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Cavity Resonance Fluorescence in a Squeezed Vacuum

  • T. A. B. Kennedy
  • W. S. Smyth
  • S. Swain
Conference paper

Abstract

As several laboratories throughout the world are now able to generate squeezed light, it is of particular interest to identify those phenomena which give rise to qualitatively new features when this light source is introduced. We have recently studied resonance fluorescence in the presence of a squeezed vacuum in the free space environment [1], and shown that, ‘anomalous’ spectra, with lineshapes quite unlike those normally seen in this phenomenon. may be obtained under certain conditions. However, a disadvantage of the free space situation is that, it requires all 4π radians of space to be filled with squeezed light a formidable experimental problem. The cavity environment, which only requires squeezing over a modest solid angle, is therefore the most likely one for the observation of these effects. Here we calculate numerically the properties of a two-level atom in a cavity interacting with a broadband squeezed vacuum, and show that anomalous features also arise in the resonance fluorescence of this system. Our system is described by the master equation with , , , with ωc L 1 and ω s the cavity, laser, Bohr and squeezed vacuum carrier frequencies respectively, ∈ the driving field amplitude, k the cavity decay rate. γ the atomic decay rate in the cavity and g the atom-cavity field coupling. The squeezed vacuum is characterized by the parameters N, M and Ф where 0≤ŋ≤1.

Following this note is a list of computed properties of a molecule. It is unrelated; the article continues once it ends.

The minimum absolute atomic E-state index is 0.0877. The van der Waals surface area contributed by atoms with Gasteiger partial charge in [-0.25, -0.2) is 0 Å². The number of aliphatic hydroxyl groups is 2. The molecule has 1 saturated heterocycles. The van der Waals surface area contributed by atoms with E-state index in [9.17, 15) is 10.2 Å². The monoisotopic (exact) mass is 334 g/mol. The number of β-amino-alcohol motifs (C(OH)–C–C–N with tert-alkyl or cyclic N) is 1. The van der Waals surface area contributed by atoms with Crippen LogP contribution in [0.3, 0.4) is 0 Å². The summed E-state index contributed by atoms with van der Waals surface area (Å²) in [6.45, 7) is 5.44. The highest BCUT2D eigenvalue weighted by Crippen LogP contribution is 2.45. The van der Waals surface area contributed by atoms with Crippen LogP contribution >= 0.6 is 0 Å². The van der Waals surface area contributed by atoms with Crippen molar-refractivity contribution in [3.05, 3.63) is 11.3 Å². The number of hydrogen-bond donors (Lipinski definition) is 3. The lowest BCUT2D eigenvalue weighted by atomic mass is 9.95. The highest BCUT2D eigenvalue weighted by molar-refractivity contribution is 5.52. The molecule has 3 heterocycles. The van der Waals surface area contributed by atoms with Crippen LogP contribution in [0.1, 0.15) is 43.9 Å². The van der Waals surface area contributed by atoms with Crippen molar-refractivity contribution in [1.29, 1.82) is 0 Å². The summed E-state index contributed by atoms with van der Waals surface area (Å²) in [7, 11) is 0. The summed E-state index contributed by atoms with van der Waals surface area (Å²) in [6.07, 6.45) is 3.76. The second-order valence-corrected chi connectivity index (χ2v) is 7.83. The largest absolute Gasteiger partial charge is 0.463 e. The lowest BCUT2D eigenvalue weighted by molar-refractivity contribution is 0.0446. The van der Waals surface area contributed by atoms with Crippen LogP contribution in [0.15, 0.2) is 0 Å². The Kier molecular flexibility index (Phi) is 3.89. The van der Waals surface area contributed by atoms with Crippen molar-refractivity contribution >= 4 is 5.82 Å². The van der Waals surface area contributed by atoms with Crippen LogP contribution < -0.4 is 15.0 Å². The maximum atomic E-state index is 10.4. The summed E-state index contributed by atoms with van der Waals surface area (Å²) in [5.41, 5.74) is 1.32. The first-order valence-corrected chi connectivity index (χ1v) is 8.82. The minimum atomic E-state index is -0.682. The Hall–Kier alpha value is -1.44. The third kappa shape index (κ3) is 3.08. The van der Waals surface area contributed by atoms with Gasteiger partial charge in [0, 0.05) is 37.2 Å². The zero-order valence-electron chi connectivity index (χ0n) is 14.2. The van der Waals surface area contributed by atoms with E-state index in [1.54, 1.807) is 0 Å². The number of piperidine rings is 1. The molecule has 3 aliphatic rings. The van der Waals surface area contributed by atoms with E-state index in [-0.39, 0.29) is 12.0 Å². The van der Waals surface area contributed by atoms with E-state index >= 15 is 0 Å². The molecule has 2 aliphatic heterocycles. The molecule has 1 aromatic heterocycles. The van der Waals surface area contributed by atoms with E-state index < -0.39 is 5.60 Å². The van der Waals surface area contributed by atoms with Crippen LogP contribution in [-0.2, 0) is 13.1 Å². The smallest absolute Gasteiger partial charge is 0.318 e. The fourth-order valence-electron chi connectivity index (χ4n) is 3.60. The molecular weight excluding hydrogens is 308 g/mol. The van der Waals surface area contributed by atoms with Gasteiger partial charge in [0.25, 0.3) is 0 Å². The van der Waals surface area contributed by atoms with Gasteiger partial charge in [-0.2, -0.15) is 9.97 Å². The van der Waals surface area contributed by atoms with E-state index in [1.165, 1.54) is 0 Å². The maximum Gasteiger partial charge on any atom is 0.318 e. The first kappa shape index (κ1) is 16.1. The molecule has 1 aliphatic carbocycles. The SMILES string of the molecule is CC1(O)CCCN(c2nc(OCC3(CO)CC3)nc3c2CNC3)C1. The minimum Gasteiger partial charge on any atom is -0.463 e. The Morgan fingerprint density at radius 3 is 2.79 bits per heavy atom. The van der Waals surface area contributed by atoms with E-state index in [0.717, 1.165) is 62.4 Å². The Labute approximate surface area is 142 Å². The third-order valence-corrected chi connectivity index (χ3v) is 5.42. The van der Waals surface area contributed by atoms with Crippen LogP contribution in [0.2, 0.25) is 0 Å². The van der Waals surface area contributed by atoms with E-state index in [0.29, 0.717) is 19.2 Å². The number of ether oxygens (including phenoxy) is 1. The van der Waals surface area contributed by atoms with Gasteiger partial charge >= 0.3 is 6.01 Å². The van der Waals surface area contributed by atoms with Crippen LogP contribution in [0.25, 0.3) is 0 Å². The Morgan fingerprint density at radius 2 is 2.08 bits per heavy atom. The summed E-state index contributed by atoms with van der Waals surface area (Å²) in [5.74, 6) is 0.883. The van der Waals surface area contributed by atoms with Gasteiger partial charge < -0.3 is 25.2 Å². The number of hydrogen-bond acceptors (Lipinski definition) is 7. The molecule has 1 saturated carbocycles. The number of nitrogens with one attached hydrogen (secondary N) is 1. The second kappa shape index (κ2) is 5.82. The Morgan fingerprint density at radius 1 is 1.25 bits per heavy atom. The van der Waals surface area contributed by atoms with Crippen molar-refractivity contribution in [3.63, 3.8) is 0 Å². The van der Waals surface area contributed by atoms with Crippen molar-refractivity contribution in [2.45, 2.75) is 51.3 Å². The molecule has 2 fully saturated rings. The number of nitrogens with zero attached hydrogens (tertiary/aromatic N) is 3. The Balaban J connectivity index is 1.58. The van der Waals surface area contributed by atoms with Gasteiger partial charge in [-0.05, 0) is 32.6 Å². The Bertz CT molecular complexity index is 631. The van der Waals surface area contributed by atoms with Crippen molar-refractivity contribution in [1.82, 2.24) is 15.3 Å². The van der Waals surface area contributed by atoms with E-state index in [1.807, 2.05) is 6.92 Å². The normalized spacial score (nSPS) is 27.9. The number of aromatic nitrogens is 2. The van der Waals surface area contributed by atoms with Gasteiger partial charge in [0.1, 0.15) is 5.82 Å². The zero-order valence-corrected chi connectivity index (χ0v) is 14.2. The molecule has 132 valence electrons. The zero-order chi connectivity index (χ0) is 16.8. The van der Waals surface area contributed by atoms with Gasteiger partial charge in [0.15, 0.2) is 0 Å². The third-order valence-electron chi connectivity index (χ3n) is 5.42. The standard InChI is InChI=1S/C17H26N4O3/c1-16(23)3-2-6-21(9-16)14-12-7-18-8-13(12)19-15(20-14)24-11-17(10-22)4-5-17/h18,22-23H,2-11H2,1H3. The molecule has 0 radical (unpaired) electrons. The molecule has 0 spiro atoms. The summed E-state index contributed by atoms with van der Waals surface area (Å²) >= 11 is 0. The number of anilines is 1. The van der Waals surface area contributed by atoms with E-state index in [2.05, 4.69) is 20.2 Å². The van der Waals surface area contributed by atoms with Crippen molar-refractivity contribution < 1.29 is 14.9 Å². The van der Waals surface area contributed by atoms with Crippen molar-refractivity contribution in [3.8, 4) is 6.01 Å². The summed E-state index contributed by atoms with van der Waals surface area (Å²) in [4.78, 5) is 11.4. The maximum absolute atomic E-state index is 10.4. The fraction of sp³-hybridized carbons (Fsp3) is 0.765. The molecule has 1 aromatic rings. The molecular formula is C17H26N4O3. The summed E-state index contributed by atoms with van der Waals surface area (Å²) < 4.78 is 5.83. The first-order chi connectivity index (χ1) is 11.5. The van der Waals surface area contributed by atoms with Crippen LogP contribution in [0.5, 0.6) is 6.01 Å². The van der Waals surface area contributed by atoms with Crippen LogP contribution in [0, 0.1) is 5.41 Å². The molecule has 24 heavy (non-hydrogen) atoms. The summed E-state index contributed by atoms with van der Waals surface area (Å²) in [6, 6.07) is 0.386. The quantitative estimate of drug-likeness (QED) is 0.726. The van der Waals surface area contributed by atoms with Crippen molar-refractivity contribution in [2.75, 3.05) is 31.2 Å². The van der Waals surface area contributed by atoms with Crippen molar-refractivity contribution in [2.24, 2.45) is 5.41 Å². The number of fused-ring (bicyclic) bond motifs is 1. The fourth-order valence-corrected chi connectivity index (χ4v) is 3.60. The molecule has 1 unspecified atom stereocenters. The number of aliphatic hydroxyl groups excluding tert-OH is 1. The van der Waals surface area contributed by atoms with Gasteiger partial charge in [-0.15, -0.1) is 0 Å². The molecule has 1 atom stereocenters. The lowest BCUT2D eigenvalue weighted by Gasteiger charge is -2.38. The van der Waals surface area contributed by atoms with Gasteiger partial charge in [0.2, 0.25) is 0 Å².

Keywords

Decay Rate Free Space Master Equation Field Coupling Driving Field 
These keywords were added by machine and not by the authors. This process is experimental and the keywords may be updated as the learning algorithm improves.

References

  1. 1.
    S. Smart. and S. Swain, Phys. Rev. A48:R50 (1993), S. Swain, Plr.ys. Rev. Lett. 73: 1493 (1994).CrossRefGoogle Scholar

Copyright information

© Springer Science+Business Media New York 1996

Authors and Affiliations

  • T. A. B. Kennedy
    • 1
  • W. S. Smyth
    • 2
  • S. Swain
    • 2
  1. 1.Georgia Institute of TechnologyGeorgia
  2. 2.The Queen’s University of BelfastBelfastUK

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